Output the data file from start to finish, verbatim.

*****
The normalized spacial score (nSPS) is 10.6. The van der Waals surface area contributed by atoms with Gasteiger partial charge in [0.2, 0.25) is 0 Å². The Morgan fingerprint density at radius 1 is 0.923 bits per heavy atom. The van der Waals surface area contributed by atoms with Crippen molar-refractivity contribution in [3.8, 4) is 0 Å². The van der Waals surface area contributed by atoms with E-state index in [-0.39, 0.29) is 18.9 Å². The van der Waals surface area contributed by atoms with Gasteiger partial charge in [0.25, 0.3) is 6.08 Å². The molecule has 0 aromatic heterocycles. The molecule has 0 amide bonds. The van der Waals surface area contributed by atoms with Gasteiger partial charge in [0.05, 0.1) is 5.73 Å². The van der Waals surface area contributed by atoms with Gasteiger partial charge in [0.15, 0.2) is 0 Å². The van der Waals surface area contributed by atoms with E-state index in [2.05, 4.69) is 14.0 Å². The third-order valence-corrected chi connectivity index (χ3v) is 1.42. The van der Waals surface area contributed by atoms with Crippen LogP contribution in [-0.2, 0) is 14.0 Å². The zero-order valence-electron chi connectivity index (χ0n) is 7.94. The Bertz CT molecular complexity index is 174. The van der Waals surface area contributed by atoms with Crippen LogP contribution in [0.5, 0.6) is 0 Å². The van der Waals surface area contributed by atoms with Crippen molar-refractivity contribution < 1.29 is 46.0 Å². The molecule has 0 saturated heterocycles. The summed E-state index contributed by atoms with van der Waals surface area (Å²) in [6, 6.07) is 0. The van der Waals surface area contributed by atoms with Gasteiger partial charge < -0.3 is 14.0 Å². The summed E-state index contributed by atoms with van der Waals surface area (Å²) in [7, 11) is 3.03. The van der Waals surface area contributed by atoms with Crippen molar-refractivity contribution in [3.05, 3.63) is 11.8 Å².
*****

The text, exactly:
The normalized spacial score (nSPS) is 10.6. The van der Waals surface area contributed by atoms with Gasteiger partial charge in [0.2, 0.25) is 0 Å². The Morgan fingerprint density at radius 1 is 0.923 bits per heavy atom. The van der Waals surface area contributed by atoms with Crippen molar-refractivity contribution in [3.8, 4) is 0 Å². The van der Waals surface area contributed by atoms with E-state index in [-0.39, 0.29) is 18.9 Å². The van der Waals surface area contributed by atoms with Gasteiger partial charge in [0.25, 0.3) is 6.08 Å². The molecule has 0 aromatic heterocycles. The molecule has 0 amide bonds. The van der Waals surface area contributed by atoms with Gasteiger partial charge in [0.05, 0.1) is 5.73 Å². The van der Waals surface area contributed by atoms with Gasteiger partial charge in [0.15, 0.2) is 0 Å². The van der Waals surface area contributed by atoms with E-state index in [2.05, 4.69) is 14.0 Å². The third-order valence-corrected chi connectivity index (χ3v) is 1.42. The van der Waals surface area contributed by atoms with Crippen LogP contribution in [-0.2, 0) is 14.0 Å². The zero-order valence-electron chi connectivity index (χ0n) is 7.94. The Bertz CT molecular complexity index is 174. The van der Waals surface area contributed by atoms with Crippen LogP contribution in [0.5, 0.6) is 0 Å². The van der Waals surface area contributed by atoms with Crippen molar-refractivity contribution < 1.29 is 46.0 Å². The molecule has 0 saturated heterocycles. The summed E-state index contributed by atoms with van der Waals surface area (Å²) in [6, 6.07) is 0. The van der Waals surface area contributed by atoms with Gasteiger partial charge < -0.3 is 14.0 Å². The summed E-state index contributed by atoms with van der Waals surface area (Å²) in [7, 11) is 3.03. The van der Waals surface area contributed by atoms with Crippen molar-refractivity contribution in [3.05, 3.63) is 11.8 Å².